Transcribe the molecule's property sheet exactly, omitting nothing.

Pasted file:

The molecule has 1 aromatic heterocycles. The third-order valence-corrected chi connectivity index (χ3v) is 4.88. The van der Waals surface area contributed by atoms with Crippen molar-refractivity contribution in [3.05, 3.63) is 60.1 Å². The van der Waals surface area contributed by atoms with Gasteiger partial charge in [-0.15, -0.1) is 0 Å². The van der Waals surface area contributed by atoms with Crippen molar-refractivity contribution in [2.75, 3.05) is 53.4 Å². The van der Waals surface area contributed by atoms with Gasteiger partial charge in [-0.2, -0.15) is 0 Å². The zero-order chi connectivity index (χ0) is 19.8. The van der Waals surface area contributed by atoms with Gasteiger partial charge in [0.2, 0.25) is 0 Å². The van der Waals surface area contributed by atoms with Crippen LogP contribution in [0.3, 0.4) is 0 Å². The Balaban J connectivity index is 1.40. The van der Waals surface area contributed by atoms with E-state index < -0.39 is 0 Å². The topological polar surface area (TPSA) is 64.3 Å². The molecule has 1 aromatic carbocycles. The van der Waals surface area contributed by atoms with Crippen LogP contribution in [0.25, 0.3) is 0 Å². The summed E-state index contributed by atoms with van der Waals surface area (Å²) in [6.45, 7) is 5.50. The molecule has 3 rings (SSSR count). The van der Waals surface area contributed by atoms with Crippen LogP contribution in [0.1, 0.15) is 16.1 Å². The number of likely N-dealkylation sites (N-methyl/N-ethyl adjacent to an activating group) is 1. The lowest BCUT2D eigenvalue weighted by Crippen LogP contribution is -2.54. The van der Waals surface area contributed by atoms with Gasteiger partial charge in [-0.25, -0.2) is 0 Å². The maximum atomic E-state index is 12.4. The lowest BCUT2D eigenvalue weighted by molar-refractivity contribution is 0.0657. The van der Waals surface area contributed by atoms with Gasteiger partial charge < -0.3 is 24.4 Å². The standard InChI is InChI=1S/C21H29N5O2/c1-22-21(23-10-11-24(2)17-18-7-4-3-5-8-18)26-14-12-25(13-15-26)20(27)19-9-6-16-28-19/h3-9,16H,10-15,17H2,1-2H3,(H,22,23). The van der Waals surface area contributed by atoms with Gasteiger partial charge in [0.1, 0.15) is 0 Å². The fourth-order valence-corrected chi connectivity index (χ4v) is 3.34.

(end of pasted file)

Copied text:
The molecule has 1 aromatic heterocycles. The third-order valence-corrected chi connectivity index (χ3v) is 4.88. The van der Waals surface area contributed by atoms with Crippen molar-refractivity contribution in [3.05, 3.63) is 60.1 Å². The van der Waals surface area contributed by atoms with Gasteiger partial charge in [-0.15, -0.1) is 0 Å². The van der Waals surface area contributed by atoms with Crippen molar-refractivity contribution in [2.75, 3.05) is 53.4 Å². The van der Waals surface area contributed by atoms with Gasteiger partial charge in [-0.2, -0.15) is 0 Å². The zero-order chi connectivity index (χ0) is 19.8. The van der Waals surface area contributed by atoms with Gasteiger partial charge in [0.2, 0.25) is 0 Å². The van der Waals surface area contributed by atoms with Crippen LogP contribution in [0.3, 0.4) is 0 Å². The Balaban J connectivity index is 1.40. The van der Waals surface area contributed by atoms with E-state index < -0.39 is 0 Å². The topological polar surface area (TPSA) is 64.3 Å². The molecule has 1 aromatic carbocycles. The van der Waals surface area contributed by atoms with Crippen LogP contribution in [0.25, 0.3) is 0 Å². The summed E-state index contributed by atoms with van der Waals surface area (Å²) in [6.45, 7) is 5.50. The molecule has 3 rings (SSSR count). The van der Waals surface area contributed by atoms with Crippen LogP contribution in [0.1, 0.15) is 16.1 Å². The number of likely N-dealkylation sites (N-methyl/N-ethyl adjacent to an activating group) is 1. The lowest BCUT2D eigenvalue weighted by Crippen LogP contribution is -2.54. The van der Waals surface area contributed by atoms with Gasteiger partial charge in [-0.25, -0.2) is 0 Å². The maximum atomic E-state index is 12.4. The lowest BCUT2D eigenvalue weighted by molar-refractivity contribution is 0.0657. The van der Waals surface area contributed by atoms with Gasteiger partial charge < -0.3 is 24.4 Å². The standard InChI is InChI=1S/C21H29N5O2/c1-22-21(23-10-11-24(2)17-18-7-4-3-5-8-18)26-14-12-25(13-15-26)20(27)19-9-6-16-28-19/h3-9,16H,10-15,17H2,1-2H3,(H,22,23). The van der Waals surface area contributed by atoms with Gasteiger partial charge in [0.1, 0.15) is 0 Å². The fourth-order valence-corrected chi connectivity index (χ4v) is 3.34.